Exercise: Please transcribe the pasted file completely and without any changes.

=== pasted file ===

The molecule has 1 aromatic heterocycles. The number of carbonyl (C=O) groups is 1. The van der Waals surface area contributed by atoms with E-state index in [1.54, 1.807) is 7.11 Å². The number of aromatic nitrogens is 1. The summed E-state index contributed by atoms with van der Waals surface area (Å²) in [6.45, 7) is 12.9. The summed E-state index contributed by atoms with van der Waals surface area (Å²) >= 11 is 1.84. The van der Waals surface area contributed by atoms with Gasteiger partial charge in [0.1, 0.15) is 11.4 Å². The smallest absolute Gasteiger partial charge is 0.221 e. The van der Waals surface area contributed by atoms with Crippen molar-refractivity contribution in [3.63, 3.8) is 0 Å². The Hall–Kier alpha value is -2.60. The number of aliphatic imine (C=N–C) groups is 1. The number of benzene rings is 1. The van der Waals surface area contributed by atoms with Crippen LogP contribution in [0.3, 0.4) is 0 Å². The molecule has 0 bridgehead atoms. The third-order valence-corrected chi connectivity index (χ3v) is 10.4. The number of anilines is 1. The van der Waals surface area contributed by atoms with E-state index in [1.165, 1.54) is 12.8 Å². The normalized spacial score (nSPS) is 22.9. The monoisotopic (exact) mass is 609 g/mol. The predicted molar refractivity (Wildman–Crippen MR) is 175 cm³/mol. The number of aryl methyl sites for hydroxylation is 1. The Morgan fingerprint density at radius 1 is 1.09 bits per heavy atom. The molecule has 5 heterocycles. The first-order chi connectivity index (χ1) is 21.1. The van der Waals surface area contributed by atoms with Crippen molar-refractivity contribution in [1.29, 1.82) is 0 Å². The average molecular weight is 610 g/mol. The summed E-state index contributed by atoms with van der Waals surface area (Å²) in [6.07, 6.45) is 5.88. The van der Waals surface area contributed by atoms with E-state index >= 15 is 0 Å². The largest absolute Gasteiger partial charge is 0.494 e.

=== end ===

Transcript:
The molecule has 1 aromatic heterocycles. The number of carbonyl (C=O) groups is 1. The van der Waals surface area contributed by atoms with E-state index in [1.54, 1.807) is 7.11 Å². The number of aromatic nitrogens is 1. The summed E-state index contributed by atoms with van der Waals surface area (Å²) in [6.45, 7) is 12.9. The summed E-state index contributed by atoms with van der Waals surface area (Å²) >= 11 is 1.84. The van der Waals surface area contributed by atoms with Gasteiger partial charge in [0.1, 0.15) is 11.4 Å². The smallest absolute Gasteiger partial charge is 0.221 e. The van der Waals surface area contributed by atoms with Crippen molar-refractivity contribution in [3.63, 3.8) is 0 Å². The Hall–Kier alpha value is -2.60. The number of aliphatic imine (C=N–C) groups is 1. The number of benzene rings is 1. The van der Waals surface area contributed by atoms with Crippen LogP contribution in [0.3, 0.4) is 0 Å². The molecule has 0 bridgehead atoms. The third-order valence-corrected chi connectivity index (χ3v) is 10.4. The number of anilines is 1. The van der Waals surface area contributed by atoms with E-state index in [1.165, 1.54) is 12.8 Å². The normalized spacial score (nSPS) is 22.9. The monoisotopic (exact) mass is 609 g/mol. The predicted molar refractivity (Wildman–Crippen MR) is 175 cm³/mol. The number of aryl methyl sites for hydroxylation is 1. The Morgan fingerprint density at radius 1 is 1.09 bits per heavy atom. The molecule has 5 heterocycles. The first-order chi connectivity index (χ1) is 21.1. The van der Waals surface area contributed by atoms with Crippen molar-refractivity contribution in [1.29, 1.82) is 0 Å². The average molecular weight is 610 g/mol. The summed E-state index contributed by atoms with van der Waals surface area (Å²) in [6.07, 6.45) is 5.88. The van der Waals surface area contributed by atoms with E-state index >= 15 is 0 Å². The largest absolute Gasteiger partial charge is 0.494 e.